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Whistleblowing developments
Trowers Public Insight

Whistleblowing developments

Whistleblowing is never far from the news and, as of 25 June 2013, the Enterprise and Regulatory Reform Act 2013 (the Act) introduces various changes.

The statutory regime protecting whistleblowers under the Public Interest Disclosure Act 1998 (PIDA) does not currently include any requirement that a "protected disclosure" be made in the "public interest".  This is set to change and a new "public interest test" will be introduced.  The intention is to close the loophole which currently enables workers to blow the whistle about matters of purely private, rather than public, interest.  However the "public interest" is not defined and this is likely to result in future litigation.

It is likely to be relatively easy for employees (especially those employed or working in the public sector) to show that complaints about their own employment are in the public interest.  For instance an employee bringing a race discrimination claim could claim the protection on the basis that it is in the public interest to combat discrimination, and that his or her disclosure is of benefit to others within the workplace.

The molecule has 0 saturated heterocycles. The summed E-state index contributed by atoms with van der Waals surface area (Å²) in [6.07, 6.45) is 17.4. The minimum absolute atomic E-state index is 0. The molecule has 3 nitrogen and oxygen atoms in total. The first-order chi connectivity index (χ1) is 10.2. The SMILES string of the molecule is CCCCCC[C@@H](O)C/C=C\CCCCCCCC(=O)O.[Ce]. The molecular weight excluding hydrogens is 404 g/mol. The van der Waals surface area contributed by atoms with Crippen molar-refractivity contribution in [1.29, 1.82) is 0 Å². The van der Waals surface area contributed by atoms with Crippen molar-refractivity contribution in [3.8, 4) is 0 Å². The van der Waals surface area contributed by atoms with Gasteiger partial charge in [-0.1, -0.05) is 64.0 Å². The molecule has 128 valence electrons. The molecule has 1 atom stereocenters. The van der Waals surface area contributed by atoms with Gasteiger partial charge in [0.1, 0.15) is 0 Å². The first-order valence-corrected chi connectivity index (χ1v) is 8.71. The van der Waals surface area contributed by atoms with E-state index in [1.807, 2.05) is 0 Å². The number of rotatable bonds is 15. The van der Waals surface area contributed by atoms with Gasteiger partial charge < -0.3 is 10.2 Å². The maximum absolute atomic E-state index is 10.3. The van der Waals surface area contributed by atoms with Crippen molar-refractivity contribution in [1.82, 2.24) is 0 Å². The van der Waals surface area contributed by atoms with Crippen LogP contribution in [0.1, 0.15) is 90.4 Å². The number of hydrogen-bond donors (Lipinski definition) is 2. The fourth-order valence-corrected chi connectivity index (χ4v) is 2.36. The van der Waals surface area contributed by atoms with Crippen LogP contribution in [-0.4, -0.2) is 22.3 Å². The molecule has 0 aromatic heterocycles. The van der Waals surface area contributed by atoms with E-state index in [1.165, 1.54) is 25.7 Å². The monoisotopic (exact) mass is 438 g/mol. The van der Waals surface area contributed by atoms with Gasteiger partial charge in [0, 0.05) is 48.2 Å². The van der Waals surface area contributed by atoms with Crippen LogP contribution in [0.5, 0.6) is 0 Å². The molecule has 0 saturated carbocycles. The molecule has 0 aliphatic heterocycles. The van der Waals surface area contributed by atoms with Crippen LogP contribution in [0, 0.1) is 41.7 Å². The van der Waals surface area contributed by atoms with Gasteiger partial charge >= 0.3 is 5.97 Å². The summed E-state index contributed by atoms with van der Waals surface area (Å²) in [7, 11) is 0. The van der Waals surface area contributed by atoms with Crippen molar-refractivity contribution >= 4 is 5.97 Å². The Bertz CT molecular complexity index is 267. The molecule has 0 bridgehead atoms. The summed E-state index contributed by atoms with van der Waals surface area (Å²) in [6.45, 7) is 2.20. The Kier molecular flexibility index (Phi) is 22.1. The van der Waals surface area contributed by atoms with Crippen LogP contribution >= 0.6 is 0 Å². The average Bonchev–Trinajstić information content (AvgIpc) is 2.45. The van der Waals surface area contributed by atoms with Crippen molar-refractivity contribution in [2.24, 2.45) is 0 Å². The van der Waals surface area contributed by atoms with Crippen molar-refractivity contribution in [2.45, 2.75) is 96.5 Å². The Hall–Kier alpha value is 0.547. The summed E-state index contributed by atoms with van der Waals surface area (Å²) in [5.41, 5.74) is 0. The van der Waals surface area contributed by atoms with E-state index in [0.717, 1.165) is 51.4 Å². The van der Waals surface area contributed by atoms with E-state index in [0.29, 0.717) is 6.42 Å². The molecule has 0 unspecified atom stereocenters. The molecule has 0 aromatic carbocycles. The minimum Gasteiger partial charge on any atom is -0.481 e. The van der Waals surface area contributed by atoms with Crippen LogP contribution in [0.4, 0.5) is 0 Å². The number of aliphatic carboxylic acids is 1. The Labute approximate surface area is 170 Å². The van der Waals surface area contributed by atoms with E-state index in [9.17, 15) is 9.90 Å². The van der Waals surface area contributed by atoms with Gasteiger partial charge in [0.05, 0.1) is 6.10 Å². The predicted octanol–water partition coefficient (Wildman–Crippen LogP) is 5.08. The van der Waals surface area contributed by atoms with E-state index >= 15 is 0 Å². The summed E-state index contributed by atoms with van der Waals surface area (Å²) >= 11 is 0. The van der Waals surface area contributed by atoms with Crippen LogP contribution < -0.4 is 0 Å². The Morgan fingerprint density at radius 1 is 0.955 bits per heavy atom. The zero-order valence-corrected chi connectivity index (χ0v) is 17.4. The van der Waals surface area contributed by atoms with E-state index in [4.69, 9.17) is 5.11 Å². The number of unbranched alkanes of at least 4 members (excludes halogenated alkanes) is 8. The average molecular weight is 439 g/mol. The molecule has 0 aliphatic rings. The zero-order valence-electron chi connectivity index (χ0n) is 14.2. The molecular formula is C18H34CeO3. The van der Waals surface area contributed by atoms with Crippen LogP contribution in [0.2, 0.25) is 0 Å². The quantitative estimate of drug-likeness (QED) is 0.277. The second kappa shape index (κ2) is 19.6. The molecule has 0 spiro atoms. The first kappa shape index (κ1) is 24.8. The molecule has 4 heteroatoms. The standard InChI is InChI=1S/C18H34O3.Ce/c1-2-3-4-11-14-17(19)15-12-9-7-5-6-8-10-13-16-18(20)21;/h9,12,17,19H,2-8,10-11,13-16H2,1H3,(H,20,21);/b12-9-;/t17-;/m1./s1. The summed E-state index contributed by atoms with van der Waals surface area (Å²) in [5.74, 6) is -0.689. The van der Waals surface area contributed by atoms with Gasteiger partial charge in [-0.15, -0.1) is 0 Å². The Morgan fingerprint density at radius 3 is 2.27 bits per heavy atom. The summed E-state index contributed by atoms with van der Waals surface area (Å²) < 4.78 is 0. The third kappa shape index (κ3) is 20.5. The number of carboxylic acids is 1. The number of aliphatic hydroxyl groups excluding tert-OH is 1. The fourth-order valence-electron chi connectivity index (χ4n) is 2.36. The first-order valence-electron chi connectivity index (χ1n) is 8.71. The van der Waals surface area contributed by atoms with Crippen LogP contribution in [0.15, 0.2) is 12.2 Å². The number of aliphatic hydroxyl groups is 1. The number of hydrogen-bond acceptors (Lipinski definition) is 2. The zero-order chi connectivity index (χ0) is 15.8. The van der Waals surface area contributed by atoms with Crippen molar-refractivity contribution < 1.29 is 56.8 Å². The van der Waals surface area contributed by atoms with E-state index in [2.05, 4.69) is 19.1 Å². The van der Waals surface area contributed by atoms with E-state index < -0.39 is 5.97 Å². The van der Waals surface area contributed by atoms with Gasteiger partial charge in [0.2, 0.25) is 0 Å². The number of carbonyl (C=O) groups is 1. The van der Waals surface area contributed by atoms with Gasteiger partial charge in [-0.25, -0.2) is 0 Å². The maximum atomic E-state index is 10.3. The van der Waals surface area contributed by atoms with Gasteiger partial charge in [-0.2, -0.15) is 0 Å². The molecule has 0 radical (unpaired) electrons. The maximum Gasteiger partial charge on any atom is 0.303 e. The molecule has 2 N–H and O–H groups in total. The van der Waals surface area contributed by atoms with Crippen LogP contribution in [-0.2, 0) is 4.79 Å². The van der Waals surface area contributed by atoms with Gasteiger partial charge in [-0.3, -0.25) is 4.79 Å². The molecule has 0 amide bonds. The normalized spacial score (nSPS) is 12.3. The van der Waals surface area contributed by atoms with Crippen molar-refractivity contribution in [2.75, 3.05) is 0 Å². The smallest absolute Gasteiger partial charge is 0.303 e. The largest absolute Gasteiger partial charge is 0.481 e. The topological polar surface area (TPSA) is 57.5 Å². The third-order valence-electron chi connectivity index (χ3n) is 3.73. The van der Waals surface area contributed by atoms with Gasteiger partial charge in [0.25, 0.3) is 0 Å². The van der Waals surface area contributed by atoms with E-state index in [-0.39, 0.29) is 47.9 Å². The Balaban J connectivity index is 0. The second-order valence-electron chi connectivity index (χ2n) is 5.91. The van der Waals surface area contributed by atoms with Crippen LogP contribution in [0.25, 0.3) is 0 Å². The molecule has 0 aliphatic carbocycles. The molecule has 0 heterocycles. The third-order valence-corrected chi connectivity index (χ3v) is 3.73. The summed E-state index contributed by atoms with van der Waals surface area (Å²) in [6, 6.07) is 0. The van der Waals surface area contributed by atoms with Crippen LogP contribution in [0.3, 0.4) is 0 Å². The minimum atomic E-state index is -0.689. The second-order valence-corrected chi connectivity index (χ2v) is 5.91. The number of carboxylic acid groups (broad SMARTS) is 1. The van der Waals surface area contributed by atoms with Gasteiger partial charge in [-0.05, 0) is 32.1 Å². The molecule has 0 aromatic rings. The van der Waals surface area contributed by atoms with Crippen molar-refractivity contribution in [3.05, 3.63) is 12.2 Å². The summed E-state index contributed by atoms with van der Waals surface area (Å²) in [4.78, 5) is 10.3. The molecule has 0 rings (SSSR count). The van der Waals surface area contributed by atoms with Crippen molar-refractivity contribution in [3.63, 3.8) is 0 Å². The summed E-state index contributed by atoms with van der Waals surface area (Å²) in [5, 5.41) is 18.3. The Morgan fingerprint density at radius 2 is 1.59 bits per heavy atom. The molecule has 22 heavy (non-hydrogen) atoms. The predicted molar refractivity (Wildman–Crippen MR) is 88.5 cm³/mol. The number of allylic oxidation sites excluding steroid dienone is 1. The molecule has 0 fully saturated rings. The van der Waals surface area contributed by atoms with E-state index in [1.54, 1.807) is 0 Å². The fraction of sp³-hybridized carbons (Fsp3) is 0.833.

It remains to be seen whether the employment tribunals will adopt a broad or a narrow interpretation of "public interest".  There's every possibility that employees of public sector bodies, including local authorities, will be able to argue that the disclosure about their employment and/or matters connected to use public funds by their employer will amount to a disclosure in the public interest.  It's worth noting that there is no requirement that the disclosure is actually in the public interest; all that is required is that the worker "reasonably believes" that it is.

Currently a worker making a protected disclosure has to make the disclosure in "good faith".  This requirement is going to be removed.  Instead, the tribunal will have the power to reduce compensation by up to 25% where the disclosure is not made in good faith.

The definition of "worker" is going to be broadened to include all NHS workers.  There is also a power for the Secretary of State to amend the definition of "worker" further.  When the Act was still a Bill, during the parliamentary debate, it was proposed that job applicants could be brought within the protection of whistleblowing legislation.  Although this was not pursued, it is something to look out for in the future.

Finally, whistleblowers will now also be protected from bullying and harassment by co-workers and employers will be vicariously liable unless they take all reasonable steps to prevent it.  This will include ensuring that managers and employees are trained on the proper use of whistleblowing policies and the protection enjoyed by whistleblowers.

All these changes highlight the need for local authorities to review their whistleblowing policies and to ensure that all staff and managers are given training on the new legislation.